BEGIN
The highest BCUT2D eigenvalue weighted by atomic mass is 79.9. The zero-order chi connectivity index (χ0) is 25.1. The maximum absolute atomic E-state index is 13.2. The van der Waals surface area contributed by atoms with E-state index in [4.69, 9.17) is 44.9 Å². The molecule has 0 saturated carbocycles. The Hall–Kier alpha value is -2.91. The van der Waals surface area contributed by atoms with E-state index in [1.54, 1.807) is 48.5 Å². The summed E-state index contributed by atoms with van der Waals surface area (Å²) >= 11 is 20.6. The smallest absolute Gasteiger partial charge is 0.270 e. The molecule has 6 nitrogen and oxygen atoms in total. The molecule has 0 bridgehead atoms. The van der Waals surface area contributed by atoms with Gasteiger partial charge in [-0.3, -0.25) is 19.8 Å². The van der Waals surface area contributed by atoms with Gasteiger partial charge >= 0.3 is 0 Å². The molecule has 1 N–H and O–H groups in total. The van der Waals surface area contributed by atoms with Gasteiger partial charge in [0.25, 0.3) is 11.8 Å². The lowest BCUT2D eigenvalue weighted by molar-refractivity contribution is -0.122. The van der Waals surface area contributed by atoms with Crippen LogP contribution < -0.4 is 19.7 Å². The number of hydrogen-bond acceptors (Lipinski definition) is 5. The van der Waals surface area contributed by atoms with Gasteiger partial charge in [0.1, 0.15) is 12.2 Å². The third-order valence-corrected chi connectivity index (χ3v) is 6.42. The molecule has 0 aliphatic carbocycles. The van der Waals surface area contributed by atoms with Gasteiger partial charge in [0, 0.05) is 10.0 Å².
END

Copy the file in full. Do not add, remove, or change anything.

The highest BCUT2D eigenvalue weighted by atomic mass is 79.9. The zero-order chi connectivity index (χ0) is 25.1. The maximum absolute atomic E-state index is 13.2. The van der Waals surface area contributed by atoms with E-state index in [4.69, 9.17) is 44.9 Å². The molecule has 0 saturated carbocycles. The Hall–Kier alpha value is -2.91. The van der Waals surface area contributed by atoms with E-state index in [1.54, 1.807) is 48.5 Å². The summed E-state index contributed by atoms with van der Waals surface area (Å²) >= 11 is 20.6. The smallest absolute Gasteiger partial charge is 0.270 e. The molecule has 6 nitrogen and oxygen atoms in total. The molecule has 0 bridgehead atoms. The van der Waals surface area contributed by atoms with Gasteiger partial charge in [-0.3, -0.25) is 19.8 Å². The van der Waals surface area contributed by atoms with Gasteiger partial charge >= 0.3 is 0 Å². The molecule has 1 N–H and O–H groups in total. The van der Waals surface area contributed by atoms with Gasteiger partial charge in [0.25, 0.3) is 11.8 Å². The lowest BCUT2D eigenvalue weighted by molar-refractivity contribution is -0.122. The van der Waals surface area contributed by atoms with Crippen LogP contribution < -0.4 is 19.7 Å². The number of hydrogen-bond acceptors (Lipinski definition) is 5. The van der Waals surface area contributed by atoms with Gasteiger partial charge in [0.1, 0.15) is 12.2 Å². The third-order valence-corrected chi connectivity index (χ3v) is 6.42. The molecule has 0 aliphatic carbocycles. The van der Waals surface area contributed by atoms with Gasteiger partial charge in [0, 0.05) is 10.0 Å².